An array of lawmakers and President Donald Trump have started to acknowledge the need for another coronavirus relief bill, even after they passed the largest emergency spending plan in U.S. history last week.
Officials will face a tough task in agreeing on how exactly to rein in the damage from the outbreak and spark recovery from an economic freefall. As they look to the fourth phase of the government pandemic response, members of Congress and the Trump administration have offered diverging views on just what Washington needs to do — and how quickly.
The full Congress will not return to Washington before April 20. In the meantime, the extent of the ruin COVID-19 causes to American health and financial well being will shape when Congress acts and which issues it tries to tackle.
As the disease spreads — the U.S. now has more than 200,000 cases — the Trump administration projects it could kill between 100,000 and 240,000 Americans. The March employment report set for release Friday is expected to show staggering job losses after a record 3.3 million people filed unemployment claims.
Congress tried to address the health and economic toll in its $2 trillion stimulus package, passing more hospital funding, direct payments to Americans, enhanced unemployment insurance and small business loans designed to keep employees on payroll. But House Speaker Nancy Pelosi wants to move quickly to the next stage.
The California Democrat said Wednesday that she hopes to push ahead with an infrastructure plan "shortly" after the House returns, calling it "essential because of the historic nature of the health and economic emergency that we are confronting." The president's call for a $2 trillion infrastructure bill to create jobs as part of the coronavirus response boosted Democrats' hopes of addressing the issue after false starts in recent years.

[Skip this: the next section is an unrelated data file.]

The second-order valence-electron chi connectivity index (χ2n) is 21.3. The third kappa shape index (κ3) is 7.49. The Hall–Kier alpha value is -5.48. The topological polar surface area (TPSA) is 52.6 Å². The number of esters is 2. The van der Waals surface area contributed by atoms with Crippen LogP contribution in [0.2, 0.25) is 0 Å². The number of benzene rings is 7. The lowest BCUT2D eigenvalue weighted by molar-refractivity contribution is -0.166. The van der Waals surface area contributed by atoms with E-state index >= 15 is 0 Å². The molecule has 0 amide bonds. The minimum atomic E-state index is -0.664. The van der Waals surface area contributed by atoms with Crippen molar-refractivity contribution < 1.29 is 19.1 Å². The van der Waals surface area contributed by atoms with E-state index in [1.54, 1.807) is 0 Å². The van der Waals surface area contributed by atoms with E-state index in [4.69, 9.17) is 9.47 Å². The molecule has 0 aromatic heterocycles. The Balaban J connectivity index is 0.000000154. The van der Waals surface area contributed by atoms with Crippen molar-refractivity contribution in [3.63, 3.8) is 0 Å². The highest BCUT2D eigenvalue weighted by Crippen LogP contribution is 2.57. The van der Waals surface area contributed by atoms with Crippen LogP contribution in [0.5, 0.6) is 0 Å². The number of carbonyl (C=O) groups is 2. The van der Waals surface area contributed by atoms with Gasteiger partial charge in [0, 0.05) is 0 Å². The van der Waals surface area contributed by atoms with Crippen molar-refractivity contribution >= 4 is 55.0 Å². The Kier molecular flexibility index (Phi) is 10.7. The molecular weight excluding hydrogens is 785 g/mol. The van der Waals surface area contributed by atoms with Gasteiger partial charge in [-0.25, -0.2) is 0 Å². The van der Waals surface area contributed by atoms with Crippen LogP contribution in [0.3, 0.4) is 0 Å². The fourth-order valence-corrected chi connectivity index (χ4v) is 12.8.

On Wednesday, Treasury Secretary Steven Mnuchin told CNBC he has had "ongoing discussions" with congressional Democrats about infrastructure. Even so, it is unclear if the major parties in Congress can get over one of the past hurdles in the way of an infrastructure deal: funding. Democrats have generally been more comfortable than Republicans with spending huge chunks of taxpayer money on overhauling U.S. transportation and utilities.
While Pelosi wants to act right after Congress returns — she said her motto is "resting is rusting" — her counterpart in the Senate appears wary of passing another bill on the heels of the mammoth stimulus plan. Senate Majority Leader Mitch McConnell said Tuesday that he wants to see how effective the latest relief legislation is before he commits to a fourth emergency spending package.
"So let's see how things are going, and respond accordingly," he told radio host Hugh Hewitt. "But let's not, I'm not going to allow this to be an opportunity for the Democrats to achieve unrelated policy items that they would not otherwise be able to pass."